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Don’t call me ‘love’

(170 Posts)
Bridgeit Fri 10-Aug-18 17:21:53

What next, I have just read a brilliant article from Coleen Nolan, apparently Gatwick Airport staff have been told they must no longer call customers Love or Darling , she is quite rightly horrified & so am I .
It is the thin edge of the wedge IMO, what happened to freedom of speech & social interaction
Yes I know it can be said in a derogatory tone of voice, but generally speaking it’s harmless isn’t it?

Joelsnan Fri 10-Aug-18 17:33:15

We should not allow the PC brigade to turn us into a nation of miserable beige killjoys. should we luv smile

ContraryMary88 Fri 10-Aug-18 17:34:18

It would seem to be wouldn’t it? But if a younger woman says it to me I have to bite my tongue, it really makes me cross.

Mamissimo Fri 10-Aug-18 17:39:50

I really dislike being called Love or Darling by anyone other than my husband. Duckie or Ducks is even worse...and as for Dearie.....if we have been introduced I have a name....and if we haven’t a simple Madam will do nicely ?

Bridgeit Fri 10-Aug-18 17:43:52

Yes I have to agree that ‘come on my luv’ sounds patronising. But generally I think an ‘Ok (my )love ‘is alright, however I did once hear of a lady who replied to said comment from a workman by saying,
My love you will never be! Brilliant ?

Anniebach Fri 10-Aug-18 17:46:43

Doesn’t trouble me , just people being friendly

callgirl1 Fri 10-Aug-18 17:48:38

I quite like it, better than abuse.

GrannyGravy13 Fri 10-Aug-18 17:50:42

I am just happy to interact with other humans.

I fear that we will live in such a homogeneous society soon, all the fun suckers would have won.

seacliff Fri 10-Aug-18 17:51:22

When I go back to London, they often say that in the markets. I like it, it's people being friendly.

NanaandGrampy Fri 10-Aug-18 17:55:51

I'm with you Annie .

Call me love, dear, ducks, duckie, chick, hen, dearie, sweetheart - Ill answer to the am all.

Just don't call me late for dinner as my Nan used to say ;-)

Bellanonna Fri 10-Aug-18 17:56:24

There was a similar thread not so long ago. I’m happy to be called anything if it’s friendly. Round here it could be love, darlin’, mate, whatever. Endearments in other parts of the U.K. are lovely too. Not a problem for me at all. People being friendly, that’s all.

PECS Fri 10-Aug-18 18:04:00

I don't mind it as long as it is not said condescendingly / rudely! You can say Madam and sound rude! Not what you say it's how you say it!

Maybe in a job interacting with high numbers of the public there is a strong chance of offending sensitive souls so it is safer to stick to formal methods of address. Shame though, difference is more interesting and friendliness sometimes is more easy to demonstrate using less formal terms!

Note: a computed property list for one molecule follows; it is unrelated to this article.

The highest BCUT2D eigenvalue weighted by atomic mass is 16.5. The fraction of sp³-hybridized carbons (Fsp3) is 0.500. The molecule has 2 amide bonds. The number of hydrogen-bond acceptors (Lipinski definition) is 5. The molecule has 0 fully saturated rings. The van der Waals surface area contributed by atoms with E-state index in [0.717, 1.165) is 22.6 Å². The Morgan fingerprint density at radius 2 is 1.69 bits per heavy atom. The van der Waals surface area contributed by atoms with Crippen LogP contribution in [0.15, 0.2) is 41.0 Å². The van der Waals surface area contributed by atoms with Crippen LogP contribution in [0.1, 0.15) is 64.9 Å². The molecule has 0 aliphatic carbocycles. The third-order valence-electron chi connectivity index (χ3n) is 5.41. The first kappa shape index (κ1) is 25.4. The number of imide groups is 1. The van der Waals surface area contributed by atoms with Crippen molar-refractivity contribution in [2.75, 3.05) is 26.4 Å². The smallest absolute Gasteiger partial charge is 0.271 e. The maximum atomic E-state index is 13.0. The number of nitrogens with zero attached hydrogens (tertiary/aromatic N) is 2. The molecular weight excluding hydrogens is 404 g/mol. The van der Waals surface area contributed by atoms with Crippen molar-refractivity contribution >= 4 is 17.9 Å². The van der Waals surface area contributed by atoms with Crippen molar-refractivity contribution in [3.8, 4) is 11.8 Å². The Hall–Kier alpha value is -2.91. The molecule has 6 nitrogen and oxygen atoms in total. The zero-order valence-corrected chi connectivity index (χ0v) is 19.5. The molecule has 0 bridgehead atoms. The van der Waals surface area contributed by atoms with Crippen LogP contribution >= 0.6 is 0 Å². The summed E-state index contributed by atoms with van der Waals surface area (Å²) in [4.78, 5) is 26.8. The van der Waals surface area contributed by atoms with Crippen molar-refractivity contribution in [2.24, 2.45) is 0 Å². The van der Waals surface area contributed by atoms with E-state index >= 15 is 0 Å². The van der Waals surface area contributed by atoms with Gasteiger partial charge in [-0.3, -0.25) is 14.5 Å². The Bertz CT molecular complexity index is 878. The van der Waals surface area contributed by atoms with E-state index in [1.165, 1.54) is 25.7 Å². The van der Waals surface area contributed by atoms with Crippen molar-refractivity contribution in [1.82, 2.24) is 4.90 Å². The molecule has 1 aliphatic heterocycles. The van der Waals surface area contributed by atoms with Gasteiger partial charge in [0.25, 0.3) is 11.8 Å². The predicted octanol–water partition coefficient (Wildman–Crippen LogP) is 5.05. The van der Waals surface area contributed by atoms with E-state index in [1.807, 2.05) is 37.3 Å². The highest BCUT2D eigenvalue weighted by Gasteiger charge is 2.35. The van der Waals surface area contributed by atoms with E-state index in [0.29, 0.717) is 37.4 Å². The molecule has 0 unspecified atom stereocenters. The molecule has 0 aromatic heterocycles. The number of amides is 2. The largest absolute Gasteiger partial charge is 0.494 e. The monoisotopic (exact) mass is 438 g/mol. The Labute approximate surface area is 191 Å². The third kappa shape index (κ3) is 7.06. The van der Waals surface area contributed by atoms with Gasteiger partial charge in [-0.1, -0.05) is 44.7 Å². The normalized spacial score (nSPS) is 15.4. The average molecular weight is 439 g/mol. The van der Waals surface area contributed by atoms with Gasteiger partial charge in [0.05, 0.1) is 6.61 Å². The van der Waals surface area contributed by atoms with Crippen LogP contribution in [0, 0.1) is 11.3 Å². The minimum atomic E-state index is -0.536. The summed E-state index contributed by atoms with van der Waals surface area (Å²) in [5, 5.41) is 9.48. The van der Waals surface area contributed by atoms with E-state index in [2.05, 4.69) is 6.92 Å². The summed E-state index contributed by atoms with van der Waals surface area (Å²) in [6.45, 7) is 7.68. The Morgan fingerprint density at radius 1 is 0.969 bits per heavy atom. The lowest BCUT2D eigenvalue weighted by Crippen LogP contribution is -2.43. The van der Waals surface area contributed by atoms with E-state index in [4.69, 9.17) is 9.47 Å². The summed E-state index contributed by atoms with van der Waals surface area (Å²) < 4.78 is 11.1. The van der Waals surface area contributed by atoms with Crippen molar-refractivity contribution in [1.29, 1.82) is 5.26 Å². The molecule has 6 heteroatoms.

I do not think it is 'politically correct' at all, probably just expedient! Too many complaints from the public about 'youngsters being over familiar' from Captain and Lady Blimp from Chepstow types (ps I don't think I have been to Chepstow so sorry if I am maligning the town!)

Melanieeastanglia Fri 10-Aug-18 18:04:44

It depends on circumstances, I suppose. I would not expect to be called "love" or anything similar in a formal or business setting but I don't think I'd really care in a more social situation.

It isn't something which worries me too much. People possibly mean to be warm and friendly.

sparkly1000 Fri 10-Aug-18 18:11:59

As long as it's not patronising it doesn't bother me at all. I have a couple of young window cleaners who always greet me with "Allo darling, how's it going?" And we exchange friendly chit chat.
When nursing I could always gauge those who would not be offended by terms of endearment and those who preferred to maintain a little distance and respected their wishes.

rubytut Fri 10-Aug-18 18:14:55

I like it , living in the south of England it is not so common but when I visit friends in Yorkshire these friendly terms are often used.

ninathenana Fri 10-Aug-18 18:19:36


ninathenana Fri 10-Aug-18 18:20:59

Sorry everyone, can't post from mobile site, just testing
As you were smile

Kittye Fri 10-Aug-18 18:23:00

I'm withAnnie call me what you like as long as you're polite and friendly I don't mind?

oldbatty Fri 10-Aug-18 18:23:40

its a bit cringy when a young 'un serving in a restaurant calls me Madam

annodomini Fri 10-Aug-18 18:31:05

Doesn't normally bother me, but a few weeks ago, a young taxi driver called me 'lovey' every second sentence all the way to the station - about 20 minutes. I know he meant no disrespect, but I just found it profoundly irritating and hope I get a different - and preferably taciturn - driver next time I take a taxi.

MissAdventure Fri 10-Aug-18 18:48:47

I'm not too bothered, really.
I do bristle a bit if its a very much younger person, but I think that says more about me than them. smile probably

Bellanonna Fri 10-Aug-18 18:50:13

How annoying, Anno! Taciturn drivers on the whole are best anyway imo.

Greyduster Fri 10-Aug-18 19:31:54

It is part of normal conversation in these parts; you are either “duck” or “love” - sometimes “pigeon” - and I don’t object to being called any of those names by total strangers, though I hate “lovey”, especially coming from a young person. Personally, I have never called anyone except DH “love” (the children or GS on the very odd occasion).

BlueBelle Fri 10-Aug-18 19:42:51

It certainly doesn’t bother me the only thing that annoys a bit is when they say it dozens of times in one transaction thank you love, anything else you want love, have a nice day love

MamaCaz Fri 10-Aug-18 19:49:49

I feel the same as BlueBelle.